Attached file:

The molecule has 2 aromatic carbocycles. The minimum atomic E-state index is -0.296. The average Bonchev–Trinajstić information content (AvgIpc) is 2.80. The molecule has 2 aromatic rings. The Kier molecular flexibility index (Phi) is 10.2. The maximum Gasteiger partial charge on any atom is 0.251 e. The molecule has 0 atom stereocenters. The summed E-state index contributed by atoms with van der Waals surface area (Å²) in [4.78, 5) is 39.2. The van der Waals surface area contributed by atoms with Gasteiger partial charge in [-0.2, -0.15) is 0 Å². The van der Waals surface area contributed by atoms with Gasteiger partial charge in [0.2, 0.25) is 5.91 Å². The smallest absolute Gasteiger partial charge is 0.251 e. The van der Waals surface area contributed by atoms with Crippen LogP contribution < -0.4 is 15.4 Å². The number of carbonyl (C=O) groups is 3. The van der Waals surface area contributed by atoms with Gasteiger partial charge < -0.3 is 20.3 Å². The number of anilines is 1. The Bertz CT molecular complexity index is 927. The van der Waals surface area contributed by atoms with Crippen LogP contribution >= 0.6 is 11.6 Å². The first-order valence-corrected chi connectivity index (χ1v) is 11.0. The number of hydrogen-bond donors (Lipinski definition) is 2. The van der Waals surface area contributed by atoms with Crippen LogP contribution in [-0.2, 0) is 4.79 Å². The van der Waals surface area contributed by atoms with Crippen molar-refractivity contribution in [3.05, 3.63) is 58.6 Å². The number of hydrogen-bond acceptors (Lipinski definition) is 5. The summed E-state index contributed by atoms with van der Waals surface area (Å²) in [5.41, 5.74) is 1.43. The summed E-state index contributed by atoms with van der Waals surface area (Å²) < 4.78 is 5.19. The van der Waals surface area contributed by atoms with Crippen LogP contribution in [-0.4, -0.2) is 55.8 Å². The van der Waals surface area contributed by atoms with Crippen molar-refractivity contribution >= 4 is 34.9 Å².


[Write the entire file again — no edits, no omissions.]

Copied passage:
The molecule has 2 aromatic carbocycles. The minimum atomic E-state index is -0.296. The average Bonchev–Trinajstić information content (AvgIpc) is 2.80. The molecule has 2 aromatic rings. The Kier molecular flexibility index (Phi) is 10.2. The maximum Gasteiger partial charge on any atom is 0.251 e. The molecule has 0 atom stereocenters. The summed E-state index contributed by atoms with van der Waals surface area (Å²) in [4.78, 5) is 39.2. The van der Waals surface area contributed by atoms with Gasteiger partial charge in [-0.2, -0.15) is 0 Å². The van der Waals surface area contributed by atoms with Gasteiger partial charge in [0.2, 0.25) is 5.91 Å². The smallest absolute Gasteiger partial charge is 0.251 e. The van der Waals surface area contributed by atoms with Crippen LogP contribution < -0.4 is 15.4 Å². The number of carbonyl (C=O) groups is 3. The van der Waals surface area contributed by atoms with Gasteiger partial charge < -0.3 is 20.3 Å². The number of anilines is 1. The Bertz CT molecular complexity index is 927. The van der Waals surface area contributed by atoms with Crippen LogP contribution >= 0.6 is 11.6 Å². The first-order valence-corrected chi connectivity index (χ1v) is 11.0. The number of hydrogen-bond donors (Lipinski definition) is 2. The van der Waals surface area contributed by atoms with Crippen LogP contribution in [-0.2, 0) is 4.79 Å². The van der Waals surface area contributed by atoms with Crippen molar-refractivity contribution in [3.05, 3.63) is 58.6 Å². The number of hydrogen-bond acceptors (Lipinski definition) is 5. The summed E-state index contributed by atoms with van der Waals surface area (Å²) in [5.41, 5.74) is 1.43. The summed E-state index contributed by atoms with van der Waals surface area (Å²) < 4.78 is 5.19. The van der Waals surface area contributed by atoms with Crippen LogP contribution in [-0.4, -0.2) is 55.8 Å². The van der Waals surface area contributed by atoms with Crippen molar-refractivity contribution >= 4 is 34.9 Å².